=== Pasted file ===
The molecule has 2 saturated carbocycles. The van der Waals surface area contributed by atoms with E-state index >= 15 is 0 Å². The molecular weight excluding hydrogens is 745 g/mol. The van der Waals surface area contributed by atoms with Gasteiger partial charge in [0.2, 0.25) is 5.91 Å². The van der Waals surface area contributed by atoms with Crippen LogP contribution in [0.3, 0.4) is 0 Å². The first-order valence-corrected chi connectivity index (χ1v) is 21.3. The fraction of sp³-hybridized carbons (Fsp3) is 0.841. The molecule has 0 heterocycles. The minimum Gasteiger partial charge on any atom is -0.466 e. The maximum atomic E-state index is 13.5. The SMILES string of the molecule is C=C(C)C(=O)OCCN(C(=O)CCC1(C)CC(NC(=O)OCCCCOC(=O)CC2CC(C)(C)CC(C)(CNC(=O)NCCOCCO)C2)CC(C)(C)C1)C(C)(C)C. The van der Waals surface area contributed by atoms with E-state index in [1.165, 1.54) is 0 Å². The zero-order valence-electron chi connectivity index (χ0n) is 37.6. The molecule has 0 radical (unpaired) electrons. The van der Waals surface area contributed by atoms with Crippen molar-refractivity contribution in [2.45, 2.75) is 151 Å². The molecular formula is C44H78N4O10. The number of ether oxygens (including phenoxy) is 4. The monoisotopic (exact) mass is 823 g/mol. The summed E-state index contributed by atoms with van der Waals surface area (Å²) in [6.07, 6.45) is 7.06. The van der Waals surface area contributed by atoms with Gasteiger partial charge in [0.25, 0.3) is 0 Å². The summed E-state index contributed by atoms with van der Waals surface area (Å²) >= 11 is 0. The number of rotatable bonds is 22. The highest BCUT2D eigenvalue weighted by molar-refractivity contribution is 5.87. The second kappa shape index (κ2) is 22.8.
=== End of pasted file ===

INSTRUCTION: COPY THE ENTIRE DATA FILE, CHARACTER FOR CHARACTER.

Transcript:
The molecule has 2 saturated carbocycles. The van der Waals surface area contributed by atoms with E-state index >= 15 is 0 Å². The molecular weight excluding hydrogens is 745 g/mol. The van der Waals surface area contributed by atoms with Gasteiger partial charge in [0.2, 0.25) is 5.91 Å². The van der Waals surface area contributed by atoms with Crippen LogP contribution in [0.3, 0.4) is 0 Å². The first-order valence-corrected chi connectivity index (χ1v) is 21.3. The fraction of sp³-hybridized carbons (Fsp3) is 0.841. The molecule has 0 heterocycles. The minimum Gasteiger partial charge on any atom is -0.466 e. The maximum atomic E-state index is 13.5. The SMILES string of the molecule is C=C(C)C(=O)OCCN(C(=O)CCC1(C)CC(NC(=O)OCCCCOC(=O)CC2CC(C)(C)CC(C)(CNC(=O)NCCOCCO)C2)CC(C)(C)C1)C(C)(C)C. The van der Waals surface area contributed by atoms with E-state index in [1.165, 1.54) is 0 Å². The zero-order valence-electron chi connectivity index (χ0n) is 37.6. The molecule has 0 radical (unpaired) electrons. The van der Waals surface area contributed by atoms with Crippen molar-refractivity contribution in [2.45, 2.75) is 151 Å². The molecular formula is C44H78N4O10. The number of ether oxygens (including phenoxy) is 4. The monoisotopic (exact) mass is 823 g/mol. The summed E-state index contributed by atoms with van der Waals surface area (Å²) in [6.07, 6.45) is 7.06. The van der Waals surface area contributed by atoms with Gasteiger partial charge in [0.25, 0.3) is 0 Å². The summed E-state index contributed by atoms with van der Waals surface area (Å²) >= 11 is 0. The number of rotatable bonds is 22. The highest BCUT2D eigenvalue weighted by molar-refractivity contribution is 5.87. The second kappa shape index (κ2) is 22.8.